- Executives from Microsoft and Apple met in 2020 to discuss the potential sales of Bing - Microsoft search engine
- Apple makes over $20 billion from Google annually
- Microsoft believes Apple has only raised the possibility to extract more money from Google to retain its spot
In 2020, executives from tech giants Apple and Microsoft engaged in discussions concerning a potential sale of Microsoft’s search engine, Bing, according to a recent report by Bloomberg. However, these talks failed to progress beyond preliminary exploration, indicating that Apple never seriously pursued the idea.
The context of these discussions is framed by the ongoing antitrust suit against Google by the Federal Trade Commission (FTC). Testimonies in the suit have revealed that Apple did not seriously consider replacing Google as the default search engine on iPhones. Instead, Microsoft believed that Apple merely used the possibility of a switch as leverage to extract more money from Google to maintain its position. Microsoft’s Mikhail Parakhin stated in the US District Court that “It is no secret that Apple is making more money on Bing existing than Bing does.”
Bloomberg’s report further underscores that the lucrative arrangement between Apple and Google was a significant factor in maintaining the status quo. However, Apple reportedly expressed concerns about Bing’s ability to compete with Google in terms of quality and capabilities. Eddy Cue, Apple’s Senior Vice President of Internet Software and Services, testified that there wasn’t a valid alternative to Google at the time when the original deal was struck, and no equivalent has emerged since.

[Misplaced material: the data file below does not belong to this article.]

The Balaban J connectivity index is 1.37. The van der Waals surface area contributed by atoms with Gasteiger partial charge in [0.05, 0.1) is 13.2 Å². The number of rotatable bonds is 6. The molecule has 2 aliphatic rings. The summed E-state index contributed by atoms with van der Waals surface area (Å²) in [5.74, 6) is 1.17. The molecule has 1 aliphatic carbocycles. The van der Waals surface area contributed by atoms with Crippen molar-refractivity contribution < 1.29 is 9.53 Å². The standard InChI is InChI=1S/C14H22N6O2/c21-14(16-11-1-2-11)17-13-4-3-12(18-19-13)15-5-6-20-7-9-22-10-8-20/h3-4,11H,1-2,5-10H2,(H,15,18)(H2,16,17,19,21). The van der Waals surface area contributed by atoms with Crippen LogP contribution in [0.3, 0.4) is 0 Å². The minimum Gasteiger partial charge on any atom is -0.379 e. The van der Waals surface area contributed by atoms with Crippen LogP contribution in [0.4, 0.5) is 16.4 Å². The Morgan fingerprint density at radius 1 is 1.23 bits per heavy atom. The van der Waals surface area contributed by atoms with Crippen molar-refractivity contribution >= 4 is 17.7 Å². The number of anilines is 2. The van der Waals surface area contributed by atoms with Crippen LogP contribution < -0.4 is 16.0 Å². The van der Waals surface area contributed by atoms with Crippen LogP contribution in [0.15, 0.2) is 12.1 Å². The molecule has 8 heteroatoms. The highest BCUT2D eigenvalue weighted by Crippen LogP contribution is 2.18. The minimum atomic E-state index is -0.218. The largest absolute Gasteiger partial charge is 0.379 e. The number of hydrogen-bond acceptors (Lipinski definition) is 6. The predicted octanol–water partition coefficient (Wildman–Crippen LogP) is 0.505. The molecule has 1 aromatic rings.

Under the existing arrangement, Apple is believed to generate over $20 billion annually from Google, securing Google’s position as the default search engine on iOS and iPad devices. Although changing the default search engine on an iPhone is relatively straightforward, most consumers seldom deviate from the default settings.
Bing did have opportunities in the past, with Microsoft’s search engine serving as the default for Siri and Spotlight searches for several years, starting with iOS 7. Some speculated that this could lead to a more significant shift, but Apple never fully embraced the change, keeping Google as the default for Safari and delivering the Google search results that users expected. Meetings between Apple CEO Tim Cook and Microsoft CEO Satya Nadella in 2016 explored the potential for a transformative new deal, but it ultimately did not materialize.
Apple and Google renewed their agreement in 2021, and Microsoft’s pitch in the preceding year appears to have been an effort to disrupt these renewal plans. However, the deal between Apple and Google remains in place, maintaining the default status of Google’s search engine on Apple’s devices.